Imperial College Healthcare NHS Trust was created in October 2007 by merging St Mary’s NHS Trust and Hammersmith Hospitals NHS Trust and integrating with the faculty of medicine at Imperial College London. In 2009 the Trust came together with the College to establish one of the UK’s first academic health science centres (AHSCs).
Imperial College Healthcare NHS Trust comprises Charing Cross, Hammersmith, Queen Charlotte’s & Chelsea, St Mary’s and Western Eye hospitals.
With more than one million patient contacts each year, it is one of the largest acute Trusts in the country and has some of the lowest mortality rates according to the 2011 Dr Foster Guide. It has an annual turnover of around £900 million and is one of eleven National Institute for Health Research (NIHR) Biomedical Research Centres.
Imperial College Healthcare’s clinical services are organised into four clinical divisions which each contain a range of specialties.
The clinical divisions are:
- Investigative sciences and clinical support
- Surgery, cancer and cardiovascular
- Women’s and children’s
In June 2012 the Trust joined a group of eleven North West London healthcare providers who, together with Imperial College London, formed a new partnership to improve the health and care of the local population. Imperial College Health Partners aims to improve the health and care of the population of 1.9 million people living in North West London.
The partnership, which is a limited company, brings together healthcare providers in North West London, including acute and specialist hospitals, mental health and community care services, in partnership with Imperial College London to drive practical improvements to the quality of healthcare delivery. By coordinating the adoption of innovation, the partnership aims to bring benefits to the health of the local population and, through the dissemination of best practice, extend these more widely within the UK and beyond.
Imperial College Health Partners complements the existing Academic Health Science Centre between Imperial College London and Imperial College Healthcare NHS Trust, which focuses on the early translation of research into patient care.
As an Academic Health Science Centre (AHSC), translational research and education is vital. Imperial College London has a campus on all its main sites and is increasingly integrated with all their clinical specialties. The clinical sciences centre of the Medical Research Council is also based at Hammersmith Hospital, providing a strong foundation for clinical and scientific research. The Trust is also one of eleven NIHR Biomedical Research Centres. This designation is given to the most outstanding NHS and university research partnerships in the country; leaders in scientific translation and early adopters of new insights in technologies, techniques and treatments for improving health.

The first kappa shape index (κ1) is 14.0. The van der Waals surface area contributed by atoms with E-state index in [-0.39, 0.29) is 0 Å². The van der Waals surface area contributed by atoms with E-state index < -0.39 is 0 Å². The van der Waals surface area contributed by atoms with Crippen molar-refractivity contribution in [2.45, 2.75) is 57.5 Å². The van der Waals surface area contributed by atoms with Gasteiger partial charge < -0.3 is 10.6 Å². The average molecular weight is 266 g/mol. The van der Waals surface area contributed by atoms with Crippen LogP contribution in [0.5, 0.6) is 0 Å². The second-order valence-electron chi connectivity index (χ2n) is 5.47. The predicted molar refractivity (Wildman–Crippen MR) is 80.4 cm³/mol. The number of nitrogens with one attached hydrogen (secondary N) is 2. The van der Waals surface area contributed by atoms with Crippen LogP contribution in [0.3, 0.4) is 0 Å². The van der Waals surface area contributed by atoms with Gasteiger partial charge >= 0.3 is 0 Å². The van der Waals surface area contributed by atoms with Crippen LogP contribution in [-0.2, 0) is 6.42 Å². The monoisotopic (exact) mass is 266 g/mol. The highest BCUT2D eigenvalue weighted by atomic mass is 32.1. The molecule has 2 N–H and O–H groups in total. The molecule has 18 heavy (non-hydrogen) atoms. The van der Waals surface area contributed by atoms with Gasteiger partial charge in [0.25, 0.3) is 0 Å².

Recent highlights for the Trust’s research programmes include the following examples:
- A St Mary’s Hospital-based study has helped young patients with severe asthma to a better quality of life through a novel ‘air cleaning’ machine;
- In a world-first, surgeons at St Mary’s Hospital have used new robotic technology to perform surgery on a patient with a complex aortic aneurysm;
- The Trust has published a UK-first research study which could potentially give people with Parkinson’s disease a new lease of life.
A new research facility designed to translate scientific discoveries into new ways of preventing, diagnosing and treating diseases opened at Hammersmith Hospital in May 2012. The £73 million Imperial Centre for Translational and Experimental Medicine (ICTEM) is a flagship facility for the Imperial AHSC combining laboratory space for up to 450 scientists with a dedicated facility for evaluating and developing new medical treatments through clinical trials with patients.
In partnership with Imperial College, our Biomedical Research Centre was awarded £112 million from NIHR and funding began in April 2012 for five years. This will be used to facilitate the continued development of cutting-edge translational research and healthcare innovations. The funding will be used to translate research into better patient care in areas including cancer, diabetes, heart disease, neuroscience, renal medicine and transplantation, paediatrics and women’s health.
Imperial AHSC was also successful in renewing core funding from the NIHR for the Wellcome Trust-McMichael Clinical Research Facility (£10.9 million to support studies into treatments for conditions like cancer, diabetes, stroke and obesity) and for the NIHR Patient Safety Translational Research Centre (£7.2 million to advance and refine new ways of improving safety in hospitals, GP surgeries and in the community).
In 2011/12 Imperial AHSC recruited over 9,000 patients into NIHR Clinical Research Network portfolio studies and more than 23,000 patients overall into clinical research, which resulted in £4.1m of support income from the London (North West) Comprehensive Local Research Network.
The Hospital Standardised Mortality Rate (HSMR) data demonstrates that the Trust has one of the lowest mortality rates in the country. The national average is calculated at 100 per cent and the Trust is substantially below this at 70 per cent.
In April 2011, the Trust published its first patient and public involvement (PPI) strategy. The broad aim of the strategy is to ensure the Trust is a responsive organisation that seeks and acts on feedback.
This year’s National Inpatient Survey results demonstrated that the Trust is moving up four places in the London-wide ranking, with the third best score in London. It is the top acute Trust in North West London for patient experience.
Chief Executive: Dr Tracey Batten